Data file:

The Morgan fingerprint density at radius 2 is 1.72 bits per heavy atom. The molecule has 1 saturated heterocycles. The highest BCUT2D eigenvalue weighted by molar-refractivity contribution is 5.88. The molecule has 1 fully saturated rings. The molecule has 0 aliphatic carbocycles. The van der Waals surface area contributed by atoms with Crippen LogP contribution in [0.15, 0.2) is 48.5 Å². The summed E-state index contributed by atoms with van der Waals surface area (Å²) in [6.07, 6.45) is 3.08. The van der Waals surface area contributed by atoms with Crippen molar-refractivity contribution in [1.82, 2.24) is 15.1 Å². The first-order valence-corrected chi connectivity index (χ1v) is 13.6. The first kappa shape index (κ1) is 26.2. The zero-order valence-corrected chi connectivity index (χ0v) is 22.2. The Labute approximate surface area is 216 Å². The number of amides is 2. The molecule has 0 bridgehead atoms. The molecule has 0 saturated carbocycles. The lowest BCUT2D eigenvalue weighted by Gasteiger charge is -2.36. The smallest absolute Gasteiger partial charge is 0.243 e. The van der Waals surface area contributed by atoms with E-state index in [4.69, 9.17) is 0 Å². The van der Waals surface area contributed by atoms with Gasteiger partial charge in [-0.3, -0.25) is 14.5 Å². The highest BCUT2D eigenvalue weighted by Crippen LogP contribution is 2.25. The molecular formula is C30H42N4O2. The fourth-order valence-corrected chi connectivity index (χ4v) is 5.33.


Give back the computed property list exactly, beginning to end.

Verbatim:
The Morgan fingerprint density at radius 2 is 1.72 bits per heavy atom. The molecule has 1 saturated heterocycles. The highest BCUT2D eigenvalue weighted by molar-refractivity contribution is 5.88. The molecule has 1 fully saturated rings. The molecule has 0 aliphatic carbocycles. The van der Waals surface area contributed by atoms with Crippen LogP contribution in [0.15, 0.2) is 48.5 Å². The summed E-state index contributed by atoms with van der Waals surface area (Å²) in [6.07, 6.45) is 3.08. The van der Waals surface area contributed by atoms with Crippen molar-refractivity contribution in [1.82, 2.24) is 15.1 Å². The first-order valence-corrected chi connectivity index (χ1v) is 13.6. The first kappa shape index (κ1) is 26.2. The zero-order valence-corrected chi connectivity index (χ0v) is 22.2. The Labute approximate surface area is 216 Å². The number of amides is 2. The molecule has 0 bridgehead atoms. The molecule has 0 saturated carbocycles. The lowest BCUT2D eigenvalue weighted by Gasteiger charge is -2.36. The smallest absolute Gasteiger partial charge is 0.243 e. The van der Waals surface area contributed by atoms with E-state index in [4.69, 9.17) is 0 Å². The van der Waals surface area contributed by atoms with Gasteiger partial charge in [-0.3, -0.25) is 14.5 Å². The highest BCUT2D eigenvalue weighted by Crippen LogP contribution is 2.25. The molecular formula is C30H42N4O2. The fourth-order valence-corrected chi connectivity index (χ4v) is 5.33.